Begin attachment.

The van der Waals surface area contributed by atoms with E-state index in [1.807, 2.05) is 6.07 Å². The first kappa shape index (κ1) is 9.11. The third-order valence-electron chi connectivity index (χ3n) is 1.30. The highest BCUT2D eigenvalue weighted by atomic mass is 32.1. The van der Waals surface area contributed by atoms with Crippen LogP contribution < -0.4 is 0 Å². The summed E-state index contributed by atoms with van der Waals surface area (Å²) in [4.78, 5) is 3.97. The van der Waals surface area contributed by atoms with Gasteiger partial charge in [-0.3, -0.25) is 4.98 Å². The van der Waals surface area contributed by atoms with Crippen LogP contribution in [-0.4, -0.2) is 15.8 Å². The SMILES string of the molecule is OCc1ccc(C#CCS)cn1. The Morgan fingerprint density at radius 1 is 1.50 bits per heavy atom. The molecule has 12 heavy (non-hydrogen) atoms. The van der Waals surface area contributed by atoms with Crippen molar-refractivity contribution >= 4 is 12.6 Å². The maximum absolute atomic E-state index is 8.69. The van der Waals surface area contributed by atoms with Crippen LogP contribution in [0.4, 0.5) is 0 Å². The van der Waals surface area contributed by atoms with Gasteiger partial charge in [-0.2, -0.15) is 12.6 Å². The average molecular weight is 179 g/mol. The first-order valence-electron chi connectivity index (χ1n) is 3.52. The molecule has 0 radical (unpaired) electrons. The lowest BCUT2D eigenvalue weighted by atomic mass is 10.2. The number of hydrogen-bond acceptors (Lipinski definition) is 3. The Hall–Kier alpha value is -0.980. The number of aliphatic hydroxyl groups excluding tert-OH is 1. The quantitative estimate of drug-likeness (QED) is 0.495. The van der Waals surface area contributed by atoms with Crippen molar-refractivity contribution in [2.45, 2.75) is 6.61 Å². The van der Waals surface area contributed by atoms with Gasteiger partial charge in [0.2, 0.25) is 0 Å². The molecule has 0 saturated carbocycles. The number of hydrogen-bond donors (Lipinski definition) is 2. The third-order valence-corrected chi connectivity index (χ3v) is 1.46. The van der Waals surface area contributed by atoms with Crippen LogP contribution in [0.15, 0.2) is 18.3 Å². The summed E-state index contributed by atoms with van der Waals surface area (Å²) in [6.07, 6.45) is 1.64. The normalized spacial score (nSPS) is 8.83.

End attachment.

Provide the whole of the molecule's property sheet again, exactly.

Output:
The van der Waals surface area contributed by atoms with E-state index in [1.807, 2.05) is 6.07 Å². The first kappa shape index (κ1) is 9.11. The third-order valence-electron chi connectivity index (χ3n) is 1.30. The highest BCUT2D eigenvalue weighted by atomic mass is 32.1. The van der Waals surface area contributed by atoms with Crippen LogP contribution < -0.4 is 0 Å². The summed E-state index contributed by atoms with van der Waals surface area (Å²) in [4.78, 5) is 3.97. The van der Waals surface area contributed by atoms with Gasteiger partial charge in [-0.3, -0.25) is 4.98 Å². The van der Waals surface area contributed by atoms with Crippen LogP contribution in [-0.4, -0.2) is 15.8 Å². The SMILES string of the molecule is OCc1ccc(C#CCS)cn1. The Morgan fingerprint density at radius 1 is 1.50 bits per heavy atom. The molecule has 12 heavy (non-hydrogen) atoms. The van der Waals surface area contributed by atoms with Crippen molar-refractivity contribution >= 4 is 12.6 Å². The maximum absolute atomic E-state index is 8.69. The van der Waals surface area contributed by atoms with Crippen LogP contribution in [0.4, 0.5) is 0 Å². The van der Waals surface area contributed by atoms with Gasteiger partial charge in [-0.2, -0.15) is 12.6 Å². The average molecular weight is 179 g/mol. The first-order valence-electron chi connectivity index (χ1n) is 3.52. The molecule has 0 radical (unpaired) electrons. The lowest BCUT2D eigenvalue weighted by atomic mass is 10.2. The number of hydrogen-bond acceptors (Lipinski definition) is 3. The Hall–Kier alpha value is -0.980. The number of aliphatic hydroxyl groups excluding tert-OH is 1. The quantitative estimate of drug-likeness (QED) is 0.495. The van der Waals surface area contributed by atoms with Crippen molar-refractivity contribution in [2.45, 2.75) is 6.61 Å². The van der Waals surface area contributed by atoms with Gasteiger partial charge in [0.2, 0.25) is 0 Å². The molecule has 0 saturated carbocycles. The number of hydrogen-bond donors (Lipinski definition) is 2. The third-order valence-corrected chi connectivity index (χ3v) is 1.46. The van der Waals surface area contributed by atoms with Crippen LogP contribution in [0.15, 0.2) is 18.3 Å². The summed E-state index contributed by atoms with van der Waals surface area (Å²) in [6.07, 6.45) is 1.64. The normalized spacial score (nSPS) is 8.83.